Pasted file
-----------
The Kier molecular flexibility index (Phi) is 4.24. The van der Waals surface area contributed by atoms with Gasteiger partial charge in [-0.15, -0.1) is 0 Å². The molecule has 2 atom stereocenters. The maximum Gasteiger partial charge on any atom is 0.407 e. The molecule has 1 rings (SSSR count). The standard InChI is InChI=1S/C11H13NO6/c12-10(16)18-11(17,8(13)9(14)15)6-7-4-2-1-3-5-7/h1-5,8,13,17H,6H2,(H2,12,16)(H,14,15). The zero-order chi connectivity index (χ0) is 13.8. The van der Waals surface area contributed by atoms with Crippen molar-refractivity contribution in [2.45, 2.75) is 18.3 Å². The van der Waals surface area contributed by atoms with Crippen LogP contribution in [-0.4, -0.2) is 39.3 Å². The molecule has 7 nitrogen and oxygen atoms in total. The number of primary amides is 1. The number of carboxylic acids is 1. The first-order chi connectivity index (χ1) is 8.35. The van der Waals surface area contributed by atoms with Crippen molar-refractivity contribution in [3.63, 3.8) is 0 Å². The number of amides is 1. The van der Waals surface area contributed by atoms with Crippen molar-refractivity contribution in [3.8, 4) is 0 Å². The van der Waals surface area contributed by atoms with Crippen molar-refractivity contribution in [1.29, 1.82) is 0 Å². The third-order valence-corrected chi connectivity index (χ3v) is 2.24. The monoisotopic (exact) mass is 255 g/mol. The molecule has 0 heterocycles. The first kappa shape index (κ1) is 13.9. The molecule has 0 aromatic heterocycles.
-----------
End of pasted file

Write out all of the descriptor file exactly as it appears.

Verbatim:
The Kier molecular flexibility index (Phi) is 4.24. The van der Waals surface area contributed by atoms with Gasteiger partial charge in [-0.15, -0.1) is 0 Å². The molecule has 2 atom stereocenters. The maximum Gasteiger partial charge on any atom is 0.407 e. The molecule has 1 rings (SSSR count). The standard InChI is InChI=1S/C11H13NO6/c12-10(16)18-11(17,8(13)9(14)15)6-7-4-2-1-3-5-7/h1-5,8,13,17H,6H2,(H2,12,16)(H,14,15). The zero-order chi connectivity index (χ0) is 13.8. The van der Waals surface area contributed by atoms with Crippen molar-refractivity contribution in [2.45, 2.75) is 18.3 Å². The van der Waals surface area contributed by atoms with Crippen LogP contribution in [-0.4, -0.2) is 39.3 Å². The molecule has 7 nitrogen and oxygen atoms in total. The number of primary amides is 1. The number of carboxylic acids is 1. The first-order chi connectivity index (χ1) is 8.35. The van der Waals surface area contributed by atoms with Crippen molar-refractivity contribution in [3.63, 3.8) is 0 Å². The number of amides is 1. The van der Waals surface area contributed by atoms with Crippen molar-refractivity contribution in [3.8, 4) is 0 Å². The van der Waals surface area contributed by atoms with Crippen molar-refractivity contribution in [1.29, 1.82) is 0 Å². The third-order valence-corrected chi connectivity index (χ3v) is 2.24. The monoisotopic (exact) mass is 255 g/mol. The molecule has 0 heterocycles. The first kappa shape index (κ1) is 13.9. The molecule has 0 aromatic heterocycles.